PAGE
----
In the drawings, which represent the best mode presently contemplated for carrying out the invention,
FIG. 1 illustrates foot, ankle and lower leg exercising device in accordance with the invention with the foot harness thereof secured to the foot of a patient, the motion of the foot during exercise being indicated by dashed lines, drawn to a reduced scale,
FIG. 2 a view of an exerciser in accordance with the invention detached from the foot, drawn to approximately the scale of FIG. 1,
FIG. 3 a perspective view of a fragment of the exerciser of FIG. 2, attached to a fragment of the leg of an anchoring furniture item, drawn to a reduced scale,
FIG. 4 the fragment of FIG. 3, however secured between a door panel and jamb for anchoring, drawn to the approximate scale of FIG. 3,
FIG. 5 a reduced scale representation of an alternative embodiment in accordance with the invention, wherein the foot grasping means comprises a conventional shoe, and
FIG. 6 a representation of a further alternative embodiment in accordance with the invention, wherein the foot grasping portion thereof comprises a sheath about the foot, drawn to the approximate scale of FIG. 5.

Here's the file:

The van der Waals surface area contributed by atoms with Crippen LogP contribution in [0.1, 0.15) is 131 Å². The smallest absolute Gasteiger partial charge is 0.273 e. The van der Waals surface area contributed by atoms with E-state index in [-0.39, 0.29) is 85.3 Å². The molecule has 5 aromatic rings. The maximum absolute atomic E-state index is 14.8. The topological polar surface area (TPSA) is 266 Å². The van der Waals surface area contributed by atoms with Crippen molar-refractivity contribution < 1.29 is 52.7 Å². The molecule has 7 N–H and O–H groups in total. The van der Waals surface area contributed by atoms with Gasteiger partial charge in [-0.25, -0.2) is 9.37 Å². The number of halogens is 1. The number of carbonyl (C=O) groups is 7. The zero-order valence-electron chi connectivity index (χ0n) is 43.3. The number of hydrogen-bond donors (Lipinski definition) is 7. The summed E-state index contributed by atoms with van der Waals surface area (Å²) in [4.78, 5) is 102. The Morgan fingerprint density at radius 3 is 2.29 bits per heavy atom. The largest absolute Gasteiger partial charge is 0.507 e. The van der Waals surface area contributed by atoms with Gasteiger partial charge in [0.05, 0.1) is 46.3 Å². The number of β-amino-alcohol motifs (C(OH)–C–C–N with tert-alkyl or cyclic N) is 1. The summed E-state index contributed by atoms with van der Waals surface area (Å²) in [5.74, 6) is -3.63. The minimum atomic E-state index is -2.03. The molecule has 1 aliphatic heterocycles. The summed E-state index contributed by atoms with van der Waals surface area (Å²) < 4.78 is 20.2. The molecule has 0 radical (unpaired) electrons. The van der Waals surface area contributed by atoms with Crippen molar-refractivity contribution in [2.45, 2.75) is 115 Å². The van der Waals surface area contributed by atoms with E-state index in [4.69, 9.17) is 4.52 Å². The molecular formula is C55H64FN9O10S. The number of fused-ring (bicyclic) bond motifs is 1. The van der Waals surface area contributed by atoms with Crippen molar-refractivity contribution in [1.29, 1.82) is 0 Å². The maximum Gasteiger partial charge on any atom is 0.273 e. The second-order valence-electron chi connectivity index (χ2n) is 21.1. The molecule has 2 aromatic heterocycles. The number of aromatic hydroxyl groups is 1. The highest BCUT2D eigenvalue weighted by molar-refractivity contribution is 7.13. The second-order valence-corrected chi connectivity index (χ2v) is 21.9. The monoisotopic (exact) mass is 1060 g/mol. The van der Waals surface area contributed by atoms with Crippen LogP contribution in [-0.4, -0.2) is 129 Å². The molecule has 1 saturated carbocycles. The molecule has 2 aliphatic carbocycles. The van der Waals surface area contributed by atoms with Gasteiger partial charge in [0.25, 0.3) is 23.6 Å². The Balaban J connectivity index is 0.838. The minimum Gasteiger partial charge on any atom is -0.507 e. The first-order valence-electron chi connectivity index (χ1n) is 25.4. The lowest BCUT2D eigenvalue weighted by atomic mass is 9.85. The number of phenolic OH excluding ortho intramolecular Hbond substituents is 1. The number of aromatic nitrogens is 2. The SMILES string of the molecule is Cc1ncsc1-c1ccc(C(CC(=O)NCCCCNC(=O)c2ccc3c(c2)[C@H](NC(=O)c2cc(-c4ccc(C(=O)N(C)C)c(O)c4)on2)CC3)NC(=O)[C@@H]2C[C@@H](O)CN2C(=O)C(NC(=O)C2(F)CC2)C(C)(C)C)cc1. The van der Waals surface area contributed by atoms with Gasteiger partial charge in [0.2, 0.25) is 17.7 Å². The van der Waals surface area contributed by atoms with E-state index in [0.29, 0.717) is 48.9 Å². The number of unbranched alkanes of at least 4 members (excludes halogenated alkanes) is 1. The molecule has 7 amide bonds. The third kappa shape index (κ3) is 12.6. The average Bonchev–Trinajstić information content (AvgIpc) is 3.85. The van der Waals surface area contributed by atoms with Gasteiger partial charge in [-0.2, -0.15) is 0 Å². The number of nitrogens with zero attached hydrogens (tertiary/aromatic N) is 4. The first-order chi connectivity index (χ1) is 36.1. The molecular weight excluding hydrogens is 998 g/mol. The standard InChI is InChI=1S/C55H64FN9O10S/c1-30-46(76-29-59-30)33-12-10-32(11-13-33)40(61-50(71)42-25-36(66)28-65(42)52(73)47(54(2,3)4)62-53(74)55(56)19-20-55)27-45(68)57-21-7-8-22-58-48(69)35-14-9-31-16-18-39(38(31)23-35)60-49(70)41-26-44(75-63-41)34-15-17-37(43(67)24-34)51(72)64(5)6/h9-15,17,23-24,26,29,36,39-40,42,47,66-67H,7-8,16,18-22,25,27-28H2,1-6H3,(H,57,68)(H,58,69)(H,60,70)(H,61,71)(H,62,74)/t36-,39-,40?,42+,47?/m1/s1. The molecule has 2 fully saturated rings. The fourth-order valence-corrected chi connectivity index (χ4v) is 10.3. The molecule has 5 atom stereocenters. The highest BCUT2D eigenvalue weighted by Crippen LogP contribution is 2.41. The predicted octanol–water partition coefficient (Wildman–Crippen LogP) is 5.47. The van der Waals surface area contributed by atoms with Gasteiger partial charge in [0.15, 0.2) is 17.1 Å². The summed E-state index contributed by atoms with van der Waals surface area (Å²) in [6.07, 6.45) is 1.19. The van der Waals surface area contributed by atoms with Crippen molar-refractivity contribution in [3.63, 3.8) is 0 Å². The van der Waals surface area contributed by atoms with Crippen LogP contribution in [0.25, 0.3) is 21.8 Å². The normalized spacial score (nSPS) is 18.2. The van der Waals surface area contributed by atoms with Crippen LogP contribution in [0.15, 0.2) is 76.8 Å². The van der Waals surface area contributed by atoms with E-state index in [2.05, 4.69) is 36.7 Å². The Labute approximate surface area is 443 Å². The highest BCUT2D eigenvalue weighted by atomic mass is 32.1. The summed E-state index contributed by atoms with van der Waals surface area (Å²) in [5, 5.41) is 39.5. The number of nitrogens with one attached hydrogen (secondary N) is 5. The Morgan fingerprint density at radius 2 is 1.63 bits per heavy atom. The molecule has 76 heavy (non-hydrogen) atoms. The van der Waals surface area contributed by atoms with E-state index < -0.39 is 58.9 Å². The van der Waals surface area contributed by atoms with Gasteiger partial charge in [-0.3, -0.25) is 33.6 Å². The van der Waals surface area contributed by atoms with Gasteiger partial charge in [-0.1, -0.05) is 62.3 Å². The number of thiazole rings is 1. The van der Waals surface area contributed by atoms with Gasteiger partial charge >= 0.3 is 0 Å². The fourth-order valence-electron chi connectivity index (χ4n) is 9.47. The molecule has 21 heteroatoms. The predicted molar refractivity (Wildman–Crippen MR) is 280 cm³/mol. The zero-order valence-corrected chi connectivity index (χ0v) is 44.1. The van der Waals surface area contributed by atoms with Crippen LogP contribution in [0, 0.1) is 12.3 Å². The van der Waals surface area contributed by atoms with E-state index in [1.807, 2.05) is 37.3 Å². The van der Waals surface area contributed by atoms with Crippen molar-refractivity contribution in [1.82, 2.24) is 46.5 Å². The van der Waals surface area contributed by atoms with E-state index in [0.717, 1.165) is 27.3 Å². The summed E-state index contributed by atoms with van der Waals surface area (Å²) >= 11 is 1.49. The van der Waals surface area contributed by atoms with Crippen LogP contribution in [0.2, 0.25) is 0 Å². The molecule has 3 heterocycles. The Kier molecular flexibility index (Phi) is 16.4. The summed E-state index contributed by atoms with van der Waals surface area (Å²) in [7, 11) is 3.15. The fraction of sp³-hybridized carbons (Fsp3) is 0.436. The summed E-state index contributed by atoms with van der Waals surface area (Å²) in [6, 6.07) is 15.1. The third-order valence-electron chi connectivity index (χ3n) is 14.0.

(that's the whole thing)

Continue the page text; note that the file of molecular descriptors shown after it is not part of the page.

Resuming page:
Lower leg and ankle exerciser 10 is seen in FIG. 1 attached to the foot of a user. Exerciser 10, depicted and detached in FIG. 2, comprises a foot-attaching harness 11, to which is secured an elongate tension assembly 12 with an end anchoring loop 13. Tension assembly 12 has an elongate elastic portion 14, providing tension to resist flexure and rotation of the foot about the ankle. See dashed line depiction in FIG. 1. With the exception of tension member 14, exerciser 10 is preferably constructed largely of flexible but non-elastic strapping with little give under tension, so that the foot may be lightly but firmly engaged.